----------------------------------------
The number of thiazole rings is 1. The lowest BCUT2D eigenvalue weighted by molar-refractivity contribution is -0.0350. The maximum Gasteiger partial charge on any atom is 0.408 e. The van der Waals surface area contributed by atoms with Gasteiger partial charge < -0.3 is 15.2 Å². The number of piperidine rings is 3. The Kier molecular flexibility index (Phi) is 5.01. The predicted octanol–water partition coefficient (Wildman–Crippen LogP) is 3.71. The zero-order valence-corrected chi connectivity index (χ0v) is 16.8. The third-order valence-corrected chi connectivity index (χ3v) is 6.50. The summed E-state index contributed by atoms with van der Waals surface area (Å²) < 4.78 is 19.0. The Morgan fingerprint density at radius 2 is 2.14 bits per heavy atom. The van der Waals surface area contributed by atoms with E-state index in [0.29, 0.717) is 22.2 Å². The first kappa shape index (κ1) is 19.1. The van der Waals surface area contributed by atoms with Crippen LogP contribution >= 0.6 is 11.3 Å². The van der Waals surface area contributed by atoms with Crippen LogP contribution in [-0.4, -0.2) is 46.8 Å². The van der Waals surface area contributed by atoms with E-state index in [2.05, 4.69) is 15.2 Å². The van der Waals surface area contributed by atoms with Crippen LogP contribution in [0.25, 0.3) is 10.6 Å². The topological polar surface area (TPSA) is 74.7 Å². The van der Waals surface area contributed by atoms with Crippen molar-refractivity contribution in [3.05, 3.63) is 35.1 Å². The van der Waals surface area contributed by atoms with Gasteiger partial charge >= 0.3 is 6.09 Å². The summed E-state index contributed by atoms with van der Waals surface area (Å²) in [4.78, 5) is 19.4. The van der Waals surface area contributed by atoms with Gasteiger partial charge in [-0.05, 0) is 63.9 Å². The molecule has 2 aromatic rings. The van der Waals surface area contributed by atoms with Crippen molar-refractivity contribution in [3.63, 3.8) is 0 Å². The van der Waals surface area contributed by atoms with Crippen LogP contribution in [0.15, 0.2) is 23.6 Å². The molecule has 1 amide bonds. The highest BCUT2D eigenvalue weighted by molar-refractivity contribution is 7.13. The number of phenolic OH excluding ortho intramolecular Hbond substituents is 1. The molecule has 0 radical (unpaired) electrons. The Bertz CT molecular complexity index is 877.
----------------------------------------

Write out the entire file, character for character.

The number of thiazole rings is 1. The lowest BCUT2D eigenvalue weighted by molar-refractivity contribution is -0.0350. The maximum Gasteiger partial charge on any atom is 0.408 e. The van der Waals surface area contributed by atoms with Gasteiger partial charge < -0.3 is 15.2 Å². The number of piperidine rings is 3. The Kier molecular flexibility index (Phi) is 5.01. The predicted octanol–water partition coefficient (Wildman–Crippen LogP) is 3.71. The zero-order valence-corrected chi connectivity index (χ0v) is 16.8. The third-order valence-corrected chi connectivity index (χ3v) is 6.50. The summed E-state index contributed by atoms with van der Waals surface area (Å²) < 4.78 is 19.0. The Morgan fingerprint density at radius 2 is 2.14 bits per heavy atom. The van der Waals surface area contributed by atoms with E-state index in [0.29, 0.717) is 22.2 Å². The first kappa shape index (κ1) is 19.1. The van der Waals surface area contributed by atoms with Crippen LogP contribution >= 0.6 is 11.3 Å². The van der Waals surface area contributed by atoms with Crippen LogP contribution in [-0.4, -0.2) is 46.8 Å². The van der Waals surface area contributed by atoms with E-state index in [2.05, 4.69) is 15.2 Å². The van der Waals surface area contributed by atoms with Crippen LogP contribution in [0.25, 0.3) is 10.6 Å². The topological polar surface area (TPSA) is 74.7 Å². The van der Waals surface area contributed by atoms with Crippen molar-refractivity contribution in [3.05, 3.63) is 35.1 Å². The van der Waals surface area contributed by atoms with Gasteiger partial charge >= 0.3 is 6.09 Å². The summed E-state index contributed by atoms with van der Waals surface area (Å²) in [4.78, 5) is 19.4. The van der Waals surface area contributed by atoms with Gasteiger partial charge in [-0.05, 0) is 63.9 Å². The molecule has 2 aromatic rings. The van der Waals surface area contributed by atoms with Crippen molar-refractivity contribution in [3.63, 3.8) is 0 Å². The van der Waals surface area contributed by atoms with Crippen LogP contribution in [0.15, 0.2) is 23.6 Å². The molecule has 1 amide bonds. The highest BCUT2D eigenvalue weighted by molar-refractivity contribution is 7.13. The number of phenolic OH excluding ortho intramolecular Hbond substituents is 1. The molecule has 0 radical (unpaired) electrons. The Bertz CT molecular complexity index is 877.